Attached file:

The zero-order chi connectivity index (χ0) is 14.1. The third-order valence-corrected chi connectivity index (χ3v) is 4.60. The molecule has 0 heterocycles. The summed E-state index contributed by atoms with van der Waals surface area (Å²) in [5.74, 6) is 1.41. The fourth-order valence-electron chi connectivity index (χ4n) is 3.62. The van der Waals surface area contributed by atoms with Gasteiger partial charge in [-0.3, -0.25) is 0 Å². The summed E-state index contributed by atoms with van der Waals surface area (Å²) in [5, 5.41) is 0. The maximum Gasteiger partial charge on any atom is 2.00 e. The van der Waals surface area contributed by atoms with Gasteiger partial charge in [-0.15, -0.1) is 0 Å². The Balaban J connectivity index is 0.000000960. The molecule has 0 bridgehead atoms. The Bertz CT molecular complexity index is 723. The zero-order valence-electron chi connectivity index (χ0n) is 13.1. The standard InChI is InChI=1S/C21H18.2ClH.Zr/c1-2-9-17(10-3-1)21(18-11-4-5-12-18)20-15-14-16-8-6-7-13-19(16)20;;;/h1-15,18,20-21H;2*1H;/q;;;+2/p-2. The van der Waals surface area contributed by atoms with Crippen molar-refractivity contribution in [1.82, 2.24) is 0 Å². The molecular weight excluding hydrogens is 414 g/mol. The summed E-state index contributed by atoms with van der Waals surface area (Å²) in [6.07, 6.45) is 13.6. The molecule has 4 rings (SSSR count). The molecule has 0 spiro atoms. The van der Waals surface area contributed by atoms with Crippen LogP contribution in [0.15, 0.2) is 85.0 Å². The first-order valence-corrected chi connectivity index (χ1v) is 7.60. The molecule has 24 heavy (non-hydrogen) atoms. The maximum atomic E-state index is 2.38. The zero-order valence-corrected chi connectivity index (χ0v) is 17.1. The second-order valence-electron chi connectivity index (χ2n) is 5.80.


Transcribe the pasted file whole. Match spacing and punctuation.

The zero-order chi connectivity index (χ0) is 14.1. The third-order valence-corrected chi connectivity index (χ3v) is 4.60. The molecule has 0 heterocycles. The summed E-state index contributed by atoms with van der Waals surface area (Å²) in [5.74, 6) is 1.41. The fourth-order valence-electron chi connectivity index (χ4n) is 3.62. The van der Waals surface area contributed by atoms with Gasteiger partial charge in [-0.3, -0.25) is 0 Å². The summed E-state index contributed by atoms with van der Waals surface area (Å²) in [5, 5.41) is 0. The maximum Gasteiger partial charge on any atom is 2.00 e. The van der Waals surface area contributed by atoms with Gasteiger partial charge in [-0.15, -0.1) is 0 Å². The Balaban J connectivity index is 0.000000960. The molecule has 0 bridgehead atoms. The Bertz CT molecular complexity index is 723. The zero-order valence-electron chi connectivity index (χ0n) is 13.1. The standard InChI is InChI=1S/C21H18.2ClH.Zr/c1-2-9-17(10-3-1)21(18-11-4-5-12-18)20-15-14-16-8-6-7-13-19(16)20;;;/h1-15,18,20-21H;2*1H;/q;;;+2/p-2. The van der Waals surface area contributed by atoms with Crippen molar-refractivity contribution in [1.82, 2.24) is 0 Å². The molecular weight excluding hydrogens is 414 g/mol. The summed E-state index contributed by atoms with van der Waals surface area (Å²) in [6.07, 6.45) is 13.6. The molecule has 4 rings (SSSR count). The molecule has 0 spiro atoms. The van der Waals surface area contributed by atoms with Crippen LogP contribution in [0.15, 0.2) is 85.0 Å². The first-order valence-corrected chi connectivity index (χ1v) is 7.60. The molecule has 24 heavy (non-hydrogen) atoms. The maximum atomic E-state index is 2.38. The zero-order valence-corrected chi connectivity index (χ0v) is 17.1. The second-order valence-electron chi connectivity index (χ2n) is 5.80.